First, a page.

A couple of weeks ago I made a short presentation at a linked data session at the American Association of Law Libraries (AALL). Many of the audience members were people I’ve known since I was a baby librarian (this is the group where I started my career as a presenter, and they invite me back every couple of years to talk about this kind of stuff.) One of the questions from the audience was one I hear fairly often: “Who’s paying for this?” I always assume, perhaps wrongly, that the questioner is responding to pressure from an administrator, but in fact anyone with with administrative and budget responsibilities–particularly in Technical Services, which has been under budget siege for decades–does and should think about costs.
What I said to her was that we were all going to pay for it, and it seems to me that this isn’t just a platitude–given that the culture of collaboration we have developed assures us that many (though certainly not all) of the costs associated with the change we contemplate will be shared, as in the effort noted in my previous post. But the costs are difficult to assess at this stage, because we don’t know how long the transition will be nor exactly what the ‘end result’ will look like. If indeed we have three options for change—metamorphosis, evolution, and revolution—it seems we’ve not yet made the decision on what it’s going to be. If there are still some hoping for metamorphosis—where everything happens inside the pupa and the result is much more attractive (but the DNA hasn’t changed), well, it may be too late for that option.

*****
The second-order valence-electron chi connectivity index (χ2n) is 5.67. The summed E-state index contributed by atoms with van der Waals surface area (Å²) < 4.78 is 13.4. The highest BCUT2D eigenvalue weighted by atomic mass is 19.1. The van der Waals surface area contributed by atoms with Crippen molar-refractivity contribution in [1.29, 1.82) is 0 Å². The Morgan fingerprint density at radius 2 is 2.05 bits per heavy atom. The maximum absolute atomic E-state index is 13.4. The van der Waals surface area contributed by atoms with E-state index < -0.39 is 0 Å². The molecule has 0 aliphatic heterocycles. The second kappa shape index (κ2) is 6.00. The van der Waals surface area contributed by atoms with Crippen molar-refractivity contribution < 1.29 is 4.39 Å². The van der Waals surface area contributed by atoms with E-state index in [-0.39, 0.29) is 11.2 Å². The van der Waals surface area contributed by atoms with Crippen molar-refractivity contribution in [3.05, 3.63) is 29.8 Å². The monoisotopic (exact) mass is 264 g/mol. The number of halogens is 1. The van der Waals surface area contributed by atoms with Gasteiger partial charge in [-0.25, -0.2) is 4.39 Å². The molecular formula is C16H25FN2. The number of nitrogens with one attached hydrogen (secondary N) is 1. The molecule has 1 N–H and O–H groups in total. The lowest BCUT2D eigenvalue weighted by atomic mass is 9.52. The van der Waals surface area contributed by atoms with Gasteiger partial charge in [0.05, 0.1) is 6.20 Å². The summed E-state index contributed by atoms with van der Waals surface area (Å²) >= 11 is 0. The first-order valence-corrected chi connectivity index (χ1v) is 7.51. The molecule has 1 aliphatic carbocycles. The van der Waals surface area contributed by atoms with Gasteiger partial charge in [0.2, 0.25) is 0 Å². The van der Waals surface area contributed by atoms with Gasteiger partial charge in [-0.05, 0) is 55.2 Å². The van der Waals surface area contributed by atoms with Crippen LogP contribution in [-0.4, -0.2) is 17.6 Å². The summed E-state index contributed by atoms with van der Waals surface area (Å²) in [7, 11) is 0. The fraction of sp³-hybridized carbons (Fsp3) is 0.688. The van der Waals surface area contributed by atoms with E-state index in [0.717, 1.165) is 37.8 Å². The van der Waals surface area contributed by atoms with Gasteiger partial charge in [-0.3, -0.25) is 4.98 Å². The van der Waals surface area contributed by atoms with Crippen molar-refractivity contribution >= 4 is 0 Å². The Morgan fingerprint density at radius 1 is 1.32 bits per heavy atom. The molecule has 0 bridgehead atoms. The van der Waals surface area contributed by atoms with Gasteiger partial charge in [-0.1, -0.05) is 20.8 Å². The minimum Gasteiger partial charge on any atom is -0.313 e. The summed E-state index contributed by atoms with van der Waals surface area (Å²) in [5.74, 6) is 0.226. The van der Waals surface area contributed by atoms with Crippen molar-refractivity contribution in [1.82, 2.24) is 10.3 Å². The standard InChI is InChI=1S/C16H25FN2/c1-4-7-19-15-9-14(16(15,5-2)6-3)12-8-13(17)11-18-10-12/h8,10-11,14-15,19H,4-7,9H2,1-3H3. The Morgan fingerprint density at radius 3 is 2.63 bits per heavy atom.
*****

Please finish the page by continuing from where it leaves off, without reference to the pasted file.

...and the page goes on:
Evolution–defined as creative destruction and adaptation leading to a stronger result, with similar (but not identical) DNA–is much more what I’d like to see, and particularly if we look carefully at what we have–the MARC semantics, the SemWeb friendly RDA vocabularies, and the strong community culture in particular–and build on those assets, we have a fighting chance for a good result. The trick is that we don’t have millenia to accomplish this, we have a couple of years at best, if we work really quickly and keep our wits about us. The interesting thing about evolution is that when the environment changes and the affected species either adapt or disappear, it’s never entirely clear what that adaptation will look like prior to the point-of-no-return.
As for revolution–perhaps that’s the possible result where Google and its partners take over the things we used to do in libraries when we brought users and resources together. They’re doing metadata now (not as well as we do, I’m thinking) but if we keep trying to make our ‘catalogs’ work better instead of getting ourselves out there on the Web, I don’t think the result will be pretty.